New York State winters can be notoriously harsh, and this year seems to be no exception. Even long-time residents get sick and tired of the snow and slush after a few months. But if you’ve recently moved to the area, the hazardous road conditions and incessant storm warnings can all seem like a bit much. If you’re worried about surviving the rest of the season, you might want to keep these tips in mind.
Use Some De-Icing Tricks
When you wake up to what feels like sub-zero temperatures, the last thing you want to experience is shivering in an icy cold vehicle as you make your way to work or to school. If you have a remote starter for your car, you may be inclined to use it just about every morning. But keep in mind that manually keeping your car running to warm it up prior to leaving the house isn’t necessarily the best way to preserve the environment — or your personal property. If your driveway is easily accessible to others or you park on the street, you could be making yourself vulnerable to “puffer theft.” Car thieves may notice your idling vehicle and seize the opportunity to help themselves to it if no one is around. The less time you devote to warming up the car, the better; it’ll actually warm up more quickly as you drive it and there are other ways to melt the snow and ice that cover your windows.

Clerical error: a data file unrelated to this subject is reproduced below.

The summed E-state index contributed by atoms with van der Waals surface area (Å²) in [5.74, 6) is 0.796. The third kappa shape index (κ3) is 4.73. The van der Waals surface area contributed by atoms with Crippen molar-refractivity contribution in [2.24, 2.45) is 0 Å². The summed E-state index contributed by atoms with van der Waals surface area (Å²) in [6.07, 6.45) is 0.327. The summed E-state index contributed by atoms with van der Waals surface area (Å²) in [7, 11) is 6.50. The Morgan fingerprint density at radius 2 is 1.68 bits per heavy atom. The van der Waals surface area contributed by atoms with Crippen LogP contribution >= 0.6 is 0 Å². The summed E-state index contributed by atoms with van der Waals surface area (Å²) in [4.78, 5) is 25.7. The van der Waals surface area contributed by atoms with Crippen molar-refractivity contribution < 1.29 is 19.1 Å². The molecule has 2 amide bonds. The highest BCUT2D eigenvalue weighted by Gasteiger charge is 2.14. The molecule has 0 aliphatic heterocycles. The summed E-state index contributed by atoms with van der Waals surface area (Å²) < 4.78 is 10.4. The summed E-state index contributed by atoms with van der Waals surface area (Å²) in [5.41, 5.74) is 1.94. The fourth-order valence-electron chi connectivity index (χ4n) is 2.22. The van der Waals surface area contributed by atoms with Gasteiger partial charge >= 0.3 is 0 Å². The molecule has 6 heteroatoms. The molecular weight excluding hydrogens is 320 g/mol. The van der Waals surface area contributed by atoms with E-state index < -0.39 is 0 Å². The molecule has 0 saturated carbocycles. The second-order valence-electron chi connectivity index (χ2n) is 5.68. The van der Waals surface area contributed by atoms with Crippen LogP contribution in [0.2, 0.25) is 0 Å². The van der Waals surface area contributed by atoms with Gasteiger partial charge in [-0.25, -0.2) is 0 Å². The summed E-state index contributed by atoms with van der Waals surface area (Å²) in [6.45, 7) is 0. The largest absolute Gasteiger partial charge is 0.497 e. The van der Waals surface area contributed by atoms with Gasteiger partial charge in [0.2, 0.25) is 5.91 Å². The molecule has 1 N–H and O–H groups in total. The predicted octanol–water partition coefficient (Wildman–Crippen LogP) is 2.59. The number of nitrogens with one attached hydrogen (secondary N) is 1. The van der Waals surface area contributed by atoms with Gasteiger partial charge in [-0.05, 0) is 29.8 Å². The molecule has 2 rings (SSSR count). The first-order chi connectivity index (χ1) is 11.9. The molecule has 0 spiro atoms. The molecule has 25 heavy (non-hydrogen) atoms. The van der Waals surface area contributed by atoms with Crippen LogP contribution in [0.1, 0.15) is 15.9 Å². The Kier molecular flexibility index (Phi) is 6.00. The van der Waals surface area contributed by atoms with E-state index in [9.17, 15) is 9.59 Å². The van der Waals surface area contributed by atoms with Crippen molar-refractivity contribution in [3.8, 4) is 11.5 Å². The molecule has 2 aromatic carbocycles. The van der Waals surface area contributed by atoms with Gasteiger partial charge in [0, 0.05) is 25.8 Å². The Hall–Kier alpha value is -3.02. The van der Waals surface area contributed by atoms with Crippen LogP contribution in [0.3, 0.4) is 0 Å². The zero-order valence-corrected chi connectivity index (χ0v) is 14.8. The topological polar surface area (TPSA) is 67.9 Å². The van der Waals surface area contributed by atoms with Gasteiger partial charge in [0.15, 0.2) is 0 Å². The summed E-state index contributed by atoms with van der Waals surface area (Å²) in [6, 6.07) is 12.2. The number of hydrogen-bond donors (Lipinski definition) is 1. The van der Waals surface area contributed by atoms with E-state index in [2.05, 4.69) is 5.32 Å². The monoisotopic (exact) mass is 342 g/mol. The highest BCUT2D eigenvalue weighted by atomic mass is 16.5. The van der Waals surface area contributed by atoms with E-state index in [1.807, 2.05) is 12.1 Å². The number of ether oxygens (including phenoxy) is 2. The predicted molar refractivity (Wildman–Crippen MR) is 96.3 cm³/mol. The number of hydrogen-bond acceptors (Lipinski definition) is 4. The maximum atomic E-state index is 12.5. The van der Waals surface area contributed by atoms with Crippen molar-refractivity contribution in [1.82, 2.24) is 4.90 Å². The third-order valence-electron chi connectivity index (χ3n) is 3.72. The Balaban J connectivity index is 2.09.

If your car door lock is frozen shut and you still use a manual key entry, you can cover your key and the keyhole in a bit of hand sanitizer to melt it. Once a lock is thawed, spraying it with some WD-40 can prevent the problem from occurring again. Spraying your windshield with a bit of rubbing alcohol before an expected storm can keep ice from forming. You can also use rubbing alcohol and water to de-ice a windshield more easily, as long as you remove the excess to reduce the risk of damage to your car’s finish. Cover your windshield wipers and side mirrors with old socks to keep them from freezing or becoming iced over during the night. And you might want to consider keeping a chalk eraser and some non-clumping kitty litter in your car for emergencies. The eraser will quickly de-fog the inside of your windows, while the kitty litter can provide traction for your tires if you get stuck in the snow while trying to get out of your driveway (or anywhere snowy and slushy).
Learn How to Shovel Safely
A properly installed gravel driveway can last anywhere from three to 10 years with regular upkeep and maintenance — even with lots of snow and ice to contend with. But you might not last as long if you don’t know how to safely shovel all that white fluffy stuff. Shoveling snow, particularly in extremely cold temperatures, can put excess strain on the heart. In addition to being a concern for those with cardiovascular risks, shoveling after a storm can cause injuries to the lower and upper back, shoulders, and elbows. In fact, more than 110,000 people sought medical treatment at U.S. doctors’ offices and clinics for injuries sustained due to snow shoveling in 2016. That same year, as many as 28,000 went to emergency rooms to receive care for shoveling injuries. And of course, being out in the cold for a prolonged amount of time can leave you vulnerable to frostbite or even hypothermia.